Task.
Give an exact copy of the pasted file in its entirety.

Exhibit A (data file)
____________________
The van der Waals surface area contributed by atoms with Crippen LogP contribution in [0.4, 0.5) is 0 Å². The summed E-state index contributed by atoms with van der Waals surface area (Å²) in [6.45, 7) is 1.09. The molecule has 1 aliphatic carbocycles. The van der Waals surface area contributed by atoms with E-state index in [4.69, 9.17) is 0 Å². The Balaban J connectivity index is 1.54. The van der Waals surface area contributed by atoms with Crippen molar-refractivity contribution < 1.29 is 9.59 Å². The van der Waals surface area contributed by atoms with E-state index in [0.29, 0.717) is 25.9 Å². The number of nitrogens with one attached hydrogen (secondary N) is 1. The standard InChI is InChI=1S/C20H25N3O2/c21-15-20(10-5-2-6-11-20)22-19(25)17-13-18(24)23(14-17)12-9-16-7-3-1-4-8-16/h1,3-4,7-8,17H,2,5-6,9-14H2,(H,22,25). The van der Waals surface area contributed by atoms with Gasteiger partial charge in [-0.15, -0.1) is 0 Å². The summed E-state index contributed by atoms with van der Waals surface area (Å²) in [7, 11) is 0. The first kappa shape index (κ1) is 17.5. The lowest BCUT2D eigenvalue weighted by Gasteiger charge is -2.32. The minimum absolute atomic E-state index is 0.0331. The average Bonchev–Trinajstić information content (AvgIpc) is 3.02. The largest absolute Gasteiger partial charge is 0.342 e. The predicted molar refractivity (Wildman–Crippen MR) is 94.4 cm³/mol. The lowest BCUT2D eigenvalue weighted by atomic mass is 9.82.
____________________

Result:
The van der Waals surface area contributed by atoms with Crippen LogP contribution in [0.4, 0.5) is 0 Å². The summed E-state index contributed by atoms with van der Waals surface area (Å²) in [6.45, 7) is 1.09. The molecule has 1 aliphatic carbocycles. The van der Waals surface area contributed by atoms with E-state index in [4.69, 9.17) is 0 Å². The Balaban J connectivity index is 1.54. The van der Waals surface area contributed by atoms with Crippen molar-refractivity contribution < 1.29 is 9.59 Å². The van der Waals surface area contributed by atoms with E-state index in [0.29, 0.717) is 25.9 Å². The number of nitrogens with one attached hydrogen (secondary N) is 1. The standard InChI is InChI=1S/C20H25N3O2/c21-15-20(10-5-2-6-11-20)22-19(25)17-13-18(24)23(14-17)12-9-16-7-3-1-4-8-16/h1,3-4,7-8,17H,2,5-6,9-14H2,(H,22,25). The van der Waals surface area contributed by atoms with Gasteiger partial charge in [-0.15, -0.1) is 0 Å². The summed E-state index contributed by atoms with van der Waals surface area (Å²) in [7, 11) is 0. The first kappa shape index (κ1) is 17.5. The lowest BCUT2D eigenvalue weighted by Gasteiger charge is -2.32. The minimum absolute atomic E-state index is 0.0331. The average Bonchev–Trinajstić information content (AvgIpc) is 3.02. The largest absolute Gasteiger partial charge is 0.342 e. The predicted molar refractivity (Wildman–Crippen MR) is 94.4 cm³/mol. The lowest BCUT2D eigenvalue weighted by atomic mass is 9.82.